Mr. Skjeldam, you are considered a critic of liquefied natural gas (LNG) technology in cruise ships. Why?
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Daniel Skjeldam: LNG is not a green technology because it produces large amounts of methane and therefore significant emissions. While it has long been considered a green technology, it will not be the solution for zero-emission marine propulsion. Many shipping companies have opted for LPG, but more for cost reasons, since LNG was much cheaper than diesel. As a result, the payback period for LNG units was shorter than for diesel units for many operators.
What do you think is the right way to do a green cruise: biodiesel, methanol, batteries, fuel cells?
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Skjeldam: As long as there is no zero emission unit, we believe that a combination of different technologies is the best solution. That’s why we rely on more energy efficient engines and invest in biodiesel, electrical shore connections and batteries in our boats. We are also gradually renovating our boats: the mail boat “MS Richard With” is currently being fitted with new engines and a hybrid drive. Our ships run on a mix of marine diesel and biodiesel made from food waste. The combination of the greener fuel and the conversion will make the “MS Richard With” the greenest ship on the Norwegian coast from the summer of 2022, with around 25% less CO2 emissions and 80% less emissions of nitrogen oxide.
The cruise industry has been talking about the shift to greater sustainability for a long time, but not much has happened yet. Do you think rising energy costs will speed up the process?
Skjeldam: Rising energy prices are a challenge for the industry that can certainly accelerate change. That’s a good thing in the long term, but we worry that in the short term, higher costs are more likely to lead to more non-green energy use. The consequences of the corona pandemic and the war in Ukraine increase the pressure to reduce costs. Many shipping companies are starting to make their propulsion systems more sustainable, but the development of new technology and the conversion of older ships should be much faster.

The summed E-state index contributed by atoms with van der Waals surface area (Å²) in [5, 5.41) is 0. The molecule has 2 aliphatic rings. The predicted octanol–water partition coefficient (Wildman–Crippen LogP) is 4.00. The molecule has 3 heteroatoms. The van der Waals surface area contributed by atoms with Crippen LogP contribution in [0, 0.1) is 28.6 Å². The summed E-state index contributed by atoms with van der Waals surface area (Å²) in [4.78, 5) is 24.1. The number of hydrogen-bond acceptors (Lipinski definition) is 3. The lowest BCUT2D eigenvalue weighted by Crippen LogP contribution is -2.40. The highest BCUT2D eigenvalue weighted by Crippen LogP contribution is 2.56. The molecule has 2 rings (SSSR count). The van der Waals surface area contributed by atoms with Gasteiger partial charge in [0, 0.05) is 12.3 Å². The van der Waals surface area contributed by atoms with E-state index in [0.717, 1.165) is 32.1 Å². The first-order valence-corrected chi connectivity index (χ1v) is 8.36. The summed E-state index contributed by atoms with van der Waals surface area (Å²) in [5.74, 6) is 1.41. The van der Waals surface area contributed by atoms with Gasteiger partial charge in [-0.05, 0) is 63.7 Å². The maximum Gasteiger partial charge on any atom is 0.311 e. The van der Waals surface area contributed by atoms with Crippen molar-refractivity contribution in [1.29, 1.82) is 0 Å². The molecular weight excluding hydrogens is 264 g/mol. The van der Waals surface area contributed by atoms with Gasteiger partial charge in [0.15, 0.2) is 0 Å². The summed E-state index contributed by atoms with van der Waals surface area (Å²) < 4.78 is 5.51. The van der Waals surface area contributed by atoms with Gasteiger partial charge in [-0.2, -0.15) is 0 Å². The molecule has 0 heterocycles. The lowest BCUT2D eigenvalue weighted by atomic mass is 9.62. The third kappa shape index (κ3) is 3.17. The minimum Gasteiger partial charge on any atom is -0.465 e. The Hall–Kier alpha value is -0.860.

The world cruise association Clia has as a goal for the year 2050 a CO2-free sea voyage. What do you think? When will the first completely emission-free boat be available?
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Skjeldam: For us at the Hurtigruten Group, the development of zero emission ships is an important topic. We have partnered with the Norwegian research institute SINTEF (note: the abbreviation stands for Foundation for Technical and Industrial Research) to develop the first zero-emission mail ship by 2030. A CO2-free ship is no longer a vision, it has become in a specific project. The propulsion will probably be a combination of different forms of energy. We are currently in the preliminary phase and getting an overview, later on we want to involve other partners who are working towards the same goal.
Born in Trondheim in 1975, the Norwegian has been CEO of the Hurtigruten Group since 2012. The shipping company, whose history dates back to 1893, is considered a pioneer in the cruise industry and pursues a consistent concept of environmental protection and sustainability (www .hurtigruten.de).
Hurtigruten operates mail ships along the Norwegian coast, as well as a few small expedition ships. The hybrid ship “Fridtjof Nansen” was recently named the most sustainable ship in the world by the rating agency Scope ESG Analysis. Battery packs are currently being installed on three ships in the Postschiff fleet. South